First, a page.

Why is Hannah grinning? Because she made it to the Lower Salmon River here at the Hammer Creek put-in before dark. A pal to daughters Nat and Katie in Austin, TX (not an area known for whitewater rafting), we have taken them all rafting with us in the past. Hannah wanted to join us this year, but with our our epic journey we told her if she wanted to go she would have to make it happen on her own. So she did. She flew to Eugene, OR, teamed up with her buddy Ethan and drove to Walla Walla, WA where they got a rental raft, drove on to Whitebird, ID and met up with us. A perfectly executed plan.
Nature’s diving board.
Bounty from the Lower Salmon. My fishing guide Janene always oars me to the best spots, whether for trout up in the high country or these smallmouth bass down low. In the course of our 315 river miles we dropped from 6,280′ elevation down to 830′. And no, the colors in this photo were not enhanced. The bass really are that greenish yellow, and I really was that red.
Unlike Janene, these clowns did not know how to row. They had managed to sink their aluminum drift boat in a minor rapids. They were clueless as to what to do next, and their whole party was just standing around when we showed up. Luckily for them, this was not the first rodeo for Keith (sitting) and me (wrestling the front of the drift boat). In fact, Keith is older than the Appalachians, and it is said by some that his beloved red, yellow, and black raft “Dolly” first saw service on Noah’s Ark. It took a while, but we came up with a plan, Keith rowed us out to their wreck, and we got it off the bottom and floating again. Did they thank us? Barely. Did they offer us some beer in payment? No, sadly. When they and the other boats in their party passed us a couple days later did they all avoid eye contact and row by us without so much as a wave? Yes, incredulously.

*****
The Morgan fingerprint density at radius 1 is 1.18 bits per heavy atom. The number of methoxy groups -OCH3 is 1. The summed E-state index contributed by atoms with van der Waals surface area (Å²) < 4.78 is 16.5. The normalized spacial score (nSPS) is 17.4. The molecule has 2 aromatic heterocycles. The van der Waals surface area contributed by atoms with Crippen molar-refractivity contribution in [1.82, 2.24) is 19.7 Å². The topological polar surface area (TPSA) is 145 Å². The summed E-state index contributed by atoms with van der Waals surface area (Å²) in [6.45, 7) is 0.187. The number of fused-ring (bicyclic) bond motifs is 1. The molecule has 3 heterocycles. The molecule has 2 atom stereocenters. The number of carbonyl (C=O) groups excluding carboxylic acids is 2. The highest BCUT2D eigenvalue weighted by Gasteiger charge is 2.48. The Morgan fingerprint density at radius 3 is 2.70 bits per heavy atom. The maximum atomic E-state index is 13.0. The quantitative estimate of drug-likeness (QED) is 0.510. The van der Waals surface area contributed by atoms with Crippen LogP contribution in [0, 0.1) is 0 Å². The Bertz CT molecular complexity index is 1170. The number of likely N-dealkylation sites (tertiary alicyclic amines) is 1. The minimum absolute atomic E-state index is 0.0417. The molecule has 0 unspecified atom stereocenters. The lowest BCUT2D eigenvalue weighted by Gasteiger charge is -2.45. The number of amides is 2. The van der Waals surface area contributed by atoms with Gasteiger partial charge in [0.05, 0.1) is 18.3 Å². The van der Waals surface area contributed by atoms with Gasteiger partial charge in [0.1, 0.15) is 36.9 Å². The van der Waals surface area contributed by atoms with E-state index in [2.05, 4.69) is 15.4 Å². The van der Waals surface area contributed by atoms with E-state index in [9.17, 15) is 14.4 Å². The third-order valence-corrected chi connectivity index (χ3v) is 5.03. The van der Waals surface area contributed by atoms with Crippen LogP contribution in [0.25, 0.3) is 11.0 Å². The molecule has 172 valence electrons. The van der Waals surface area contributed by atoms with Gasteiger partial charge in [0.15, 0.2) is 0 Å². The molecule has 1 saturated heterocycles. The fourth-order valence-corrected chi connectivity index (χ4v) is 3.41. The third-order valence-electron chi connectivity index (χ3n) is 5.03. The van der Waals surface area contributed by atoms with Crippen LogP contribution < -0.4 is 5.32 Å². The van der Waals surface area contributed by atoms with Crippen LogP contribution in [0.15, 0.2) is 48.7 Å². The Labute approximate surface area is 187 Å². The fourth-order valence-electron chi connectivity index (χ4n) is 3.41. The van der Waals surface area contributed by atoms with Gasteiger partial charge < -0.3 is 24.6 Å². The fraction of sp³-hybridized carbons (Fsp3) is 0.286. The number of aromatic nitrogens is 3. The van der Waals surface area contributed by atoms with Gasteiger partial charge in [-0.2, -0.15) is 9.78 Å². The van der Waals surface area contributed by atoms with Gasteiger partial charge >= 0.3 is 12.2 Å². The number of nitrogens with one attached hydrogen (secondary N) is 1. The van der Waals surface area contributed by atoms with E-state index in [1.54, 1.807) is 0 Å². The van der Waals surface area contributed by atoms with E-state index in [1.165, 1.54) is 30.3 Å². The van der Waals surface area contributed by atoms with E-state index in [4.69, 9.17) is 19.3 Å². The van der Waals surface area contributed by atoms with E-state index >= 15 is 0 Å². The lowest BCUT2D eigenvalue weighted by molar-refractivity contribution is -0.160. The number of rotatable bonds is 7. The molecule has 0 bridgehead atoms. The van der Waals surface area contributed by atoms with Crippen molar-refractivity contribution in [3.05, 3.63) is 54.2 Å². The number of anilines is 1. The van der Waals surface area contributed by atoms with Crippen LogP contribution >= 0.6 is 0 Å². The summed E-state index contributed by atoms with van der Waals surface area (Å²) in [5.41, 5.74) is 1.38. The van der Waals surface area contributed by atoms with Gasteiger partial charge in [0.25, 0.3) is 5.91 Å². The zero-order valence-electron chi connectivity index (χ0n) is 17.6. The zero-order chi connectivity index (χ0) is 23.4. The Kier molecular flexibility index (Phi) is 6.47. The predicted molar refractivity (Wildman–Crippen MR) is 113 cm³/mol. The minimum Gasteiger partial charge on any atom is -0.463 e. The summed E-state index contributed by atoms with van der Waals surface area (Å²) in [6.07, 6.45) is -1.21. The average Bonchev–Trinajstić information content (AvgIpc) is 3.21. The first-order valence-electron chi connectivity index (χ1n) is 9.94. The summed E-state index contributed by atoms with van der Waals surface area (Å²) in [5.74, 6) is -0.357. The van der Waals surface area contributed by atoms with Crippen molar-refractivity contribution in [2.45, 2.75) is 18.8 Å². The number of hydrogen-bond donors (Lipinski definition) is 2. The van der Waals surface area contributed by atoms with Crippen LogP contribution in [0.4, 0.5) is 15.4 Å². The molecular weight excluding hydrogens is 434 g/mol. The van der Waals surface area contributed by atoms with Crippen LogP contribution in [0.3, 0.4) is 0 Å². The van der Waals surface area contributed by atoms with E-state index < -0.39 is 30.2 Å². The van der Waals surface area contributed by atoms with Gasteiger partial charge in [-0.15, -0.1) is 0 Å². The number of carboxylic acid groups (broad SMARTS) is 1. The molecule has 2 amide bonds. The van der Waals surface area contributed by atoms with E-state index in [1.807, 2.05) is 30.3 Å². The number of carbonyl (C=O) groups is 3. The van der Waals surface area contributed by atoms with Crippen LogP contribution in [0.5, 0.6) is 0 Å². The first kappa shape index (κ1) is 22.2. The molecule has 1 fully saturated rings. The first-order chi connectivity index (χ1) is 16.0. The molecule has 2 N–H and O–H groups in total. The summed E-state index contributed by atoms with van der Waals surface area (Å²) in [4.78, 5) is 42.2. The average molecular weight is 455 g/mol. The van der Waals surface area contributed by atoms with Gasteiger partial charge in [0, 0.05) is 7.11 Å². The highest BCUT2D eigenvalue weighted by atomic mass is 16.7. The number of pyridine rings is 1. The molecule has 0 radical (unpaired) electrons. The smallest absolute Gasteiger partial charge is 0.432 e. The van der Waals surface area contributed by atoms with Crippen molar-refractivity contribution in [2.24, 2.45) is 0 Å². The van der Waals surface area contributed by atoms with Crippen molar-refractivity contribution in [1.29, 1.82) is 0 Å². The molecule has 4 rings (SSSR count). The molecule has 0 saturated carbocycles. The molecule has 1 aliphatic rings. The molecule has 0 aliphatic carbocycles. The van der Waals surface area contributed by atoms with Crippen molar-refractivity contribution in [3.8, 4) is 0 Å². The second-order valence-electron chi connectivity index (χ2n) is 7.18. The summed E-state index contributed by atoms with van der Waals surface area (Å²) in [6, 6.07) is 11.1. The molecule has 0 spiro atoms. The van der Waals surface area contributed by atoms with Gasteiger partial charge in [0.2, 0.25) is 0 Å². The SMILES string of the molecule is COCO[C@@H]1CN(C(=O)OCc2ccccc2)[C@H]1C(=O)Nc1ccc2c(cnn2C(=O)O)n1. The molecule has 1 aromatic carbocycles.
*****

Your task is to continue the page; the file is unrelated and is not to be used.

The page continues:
Party time. Not sure what the dress up theme was this night, but Ethan and Hannah lit up the kitchen while putting my bass fillets to good use in their tasty Thai meal. On these river trips such a cooking team does all the prep, cooking, and cleaning for one dinner and one breakfast, and then the rest of the trip you just get to sit back and take it easy.
Here on Hawaiian night, Keith and Becca have the “sit back and take it easy” part of this Lower Salmon trip down to perfection.
Kazakhstan BVD’s meet Zombie apocalypse? Who knows what theme Marty was going for this dress up night.
Even a river goddess grandma needs her afternoon nap. By Day 32 Janene had perfected her shade technique, as demonstrated here at China Garden beach.